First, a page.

It was a rough winter for Georgia’s shrimp industry.
Fisherman caught 69,000 pounds of shrimp from January to May, 13 percent of the 10-year average of 537,000 pounds for that same period.
Georgia’s Department of Natural Resources blamed the cold winter for pushing shrimp farther out to sea.
DNR Chief of Marine Fisheries Patrick Geer said cold weather in 2000 had a similar effect on winter and spring catches. But the white shrimp population recovered by the fall.
“They had slightly above average catches in the fall [in 2000],” Geer said. “Intuitively, it doesn’t make much sense, but when [the shrimp] produce, they produce hundreds of thousands of eggs, and if environmental conditions are right, you may get high survivability.”
“That’s what we’re hoping for right now,” he said.
The fall is when most shrimp are caught in Georgia, and most of those are white shrimp. Brown shrimp are mostly caught during the summer, and Geer said their population is up a bit so far this year.
“We have seen rebounds, and these animals are very prolific,” Geer said. “They mature at a very young age -- 3 to 6 months and they’re mature -- so it’s going to be very hard for this species to be decimated, so to speak. They rebound very quickly.”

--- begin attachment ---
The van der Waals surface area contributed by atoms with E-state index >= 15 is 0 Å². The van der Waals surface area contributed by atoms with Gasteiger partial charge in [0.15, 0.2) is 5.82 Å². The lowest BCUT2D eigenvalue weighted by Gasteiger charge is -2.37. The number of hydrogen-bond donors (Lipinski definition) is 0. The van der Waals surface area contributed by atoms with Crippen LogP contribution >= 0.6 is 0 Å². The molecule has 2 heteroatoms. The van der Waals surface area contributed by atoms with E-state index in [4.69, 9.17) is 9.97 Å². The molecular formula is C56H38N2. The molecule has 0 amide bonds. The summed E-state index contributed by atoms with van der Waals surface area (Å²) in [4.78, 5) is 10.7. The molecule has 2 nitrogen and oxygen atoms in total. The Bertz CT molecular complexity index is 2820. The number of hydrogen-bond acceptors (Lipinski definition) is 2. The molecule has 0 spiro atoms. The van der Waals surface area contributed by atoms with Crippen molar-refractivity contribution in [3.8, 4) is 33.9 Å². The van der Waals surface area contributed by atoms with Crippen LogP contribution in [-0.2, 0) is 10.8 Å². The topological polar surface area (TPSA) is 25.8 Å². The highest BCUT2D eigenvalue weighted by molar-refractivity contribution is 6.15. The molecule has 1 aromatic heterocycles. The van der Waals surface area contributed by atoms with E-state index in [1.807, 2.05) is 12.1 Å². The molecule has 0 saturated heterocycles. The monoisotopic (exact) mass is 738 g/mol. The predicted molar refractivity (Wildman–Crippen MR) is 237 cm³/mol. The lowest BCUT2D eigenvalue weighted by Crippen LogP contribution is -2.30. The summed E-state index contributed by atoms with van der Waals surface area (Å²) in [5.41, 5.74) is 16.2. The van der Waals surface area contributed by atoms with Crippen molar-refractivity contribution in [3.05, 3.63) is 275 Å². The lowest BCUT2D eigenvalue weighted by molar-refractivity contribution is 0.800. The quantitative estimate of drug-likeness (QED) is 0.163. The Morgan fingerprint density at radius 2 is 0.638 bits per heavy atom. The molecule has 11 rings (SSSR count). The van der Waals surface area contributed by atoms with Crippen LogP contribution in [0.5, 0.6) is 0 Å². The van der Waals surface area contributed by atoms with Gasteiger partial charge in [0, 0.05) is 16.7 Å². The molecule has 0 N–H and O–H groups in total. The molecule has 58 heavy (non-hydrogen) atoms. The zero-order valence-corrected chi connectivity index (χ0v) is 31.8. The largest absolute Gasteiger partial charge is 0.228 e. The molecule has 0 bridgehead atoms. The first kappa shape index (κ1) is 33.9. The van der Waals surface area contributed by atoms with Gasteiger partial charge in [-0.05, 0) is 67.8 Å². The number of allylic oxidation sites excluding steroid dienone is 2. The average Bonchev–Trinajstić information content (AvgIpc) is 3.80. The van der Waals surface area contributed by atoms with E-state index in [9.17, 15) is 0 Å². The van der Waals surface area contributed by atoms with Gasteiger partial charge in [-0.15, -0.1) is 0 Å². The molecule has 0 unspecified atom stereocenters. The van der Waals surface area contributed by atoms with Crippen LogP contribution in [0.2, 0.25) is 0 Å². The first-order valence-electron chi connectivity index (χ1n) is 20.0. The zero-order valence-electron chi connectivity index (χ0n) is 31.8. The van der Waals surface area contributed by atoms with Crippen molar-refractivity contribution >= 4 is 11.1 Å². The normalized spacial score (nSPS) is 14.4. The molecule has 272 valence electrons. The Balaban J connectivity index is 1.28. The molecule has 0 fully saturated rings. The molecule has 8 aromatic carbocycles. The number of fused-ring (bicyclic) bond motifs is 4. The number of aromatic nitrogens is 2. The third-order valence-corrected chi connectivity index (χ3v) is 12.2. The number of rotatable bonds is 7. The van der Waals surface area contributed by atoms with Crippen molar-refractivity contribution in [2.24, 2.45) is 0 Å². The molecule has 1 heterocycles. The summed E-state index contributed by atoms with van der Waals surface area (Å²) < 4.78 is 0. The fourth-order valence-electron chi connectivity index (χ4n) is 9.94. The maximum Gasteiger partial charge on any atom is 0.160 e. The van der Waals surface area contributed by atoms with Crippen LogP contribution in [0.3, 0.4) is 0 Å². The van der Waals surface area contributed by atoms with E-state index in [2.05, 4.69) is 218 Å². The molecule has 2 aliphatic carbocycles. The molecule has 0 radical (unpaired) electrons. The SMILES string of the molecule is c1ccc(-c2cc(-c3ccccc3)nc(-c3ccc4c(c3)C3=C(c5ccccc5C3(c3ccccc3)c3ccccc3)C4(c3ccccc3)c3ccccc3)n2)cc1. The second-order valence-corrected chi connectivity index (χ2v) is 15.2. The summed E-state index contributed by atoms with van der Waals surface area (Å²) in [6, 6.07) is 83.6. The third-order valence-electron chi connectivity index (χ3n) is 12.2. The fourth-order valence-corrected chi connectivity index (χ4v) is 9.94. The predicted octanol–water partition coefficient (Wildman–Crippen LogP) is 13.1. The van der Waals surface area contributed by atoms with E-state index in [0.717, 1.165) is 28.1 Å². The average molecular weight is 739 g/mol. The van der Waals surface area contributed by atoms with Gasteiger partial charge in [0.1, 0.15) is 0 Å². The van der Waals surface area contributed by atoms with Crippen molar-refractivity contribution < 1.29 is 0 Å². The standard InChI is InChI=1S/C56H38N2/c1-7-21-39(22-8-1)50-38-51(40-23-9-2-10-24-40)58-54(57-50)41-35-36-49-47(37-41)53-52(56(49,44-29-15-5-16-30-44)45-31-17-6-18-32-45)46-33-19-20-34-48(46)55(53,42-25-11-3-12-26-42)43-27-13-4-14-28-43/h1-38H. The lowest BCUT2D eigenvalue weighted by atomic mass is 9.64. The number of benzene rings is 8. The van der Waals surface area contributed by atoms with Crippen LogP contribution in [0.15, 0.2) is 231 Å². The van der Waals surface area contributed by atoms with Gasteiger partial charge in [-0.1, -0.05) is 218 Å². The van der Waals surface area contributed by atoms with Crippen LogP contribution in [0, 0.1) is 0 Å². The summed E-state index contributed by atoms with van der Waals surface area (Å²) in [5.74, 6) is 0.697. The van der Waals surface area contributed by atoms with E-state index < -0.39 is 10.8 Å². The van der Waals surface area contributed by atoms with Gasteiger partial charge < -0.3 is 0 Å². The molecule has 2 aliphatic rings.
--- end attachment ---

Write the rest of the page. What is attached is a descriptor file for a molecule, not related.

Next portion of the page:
The shrimp caught so far are mostly from federal waters. DNR officials delayed the opening of the state’s shrimp season to give adult shrimp more time to spawn.
Geer cautioned against relying too heavily on the total amount of the catch.
He said the real measure of how shrimpers are doing has to take into account the number of boats out trawling for shrimp.
“You can’t compare 1,500 boats in the 1970s and their effort and their catch to what’s happening now,” Geer said. “You have to have that effort information.”
Geer said, on average, shrimp fishermen caught about 700 pounds per trip since 1989. But in 2009 and 2010, they hauled in more than 11-hundred pounds per trip.
Last year, 300 trawlers helped make Georgia’s shrimp industry worth $9 million.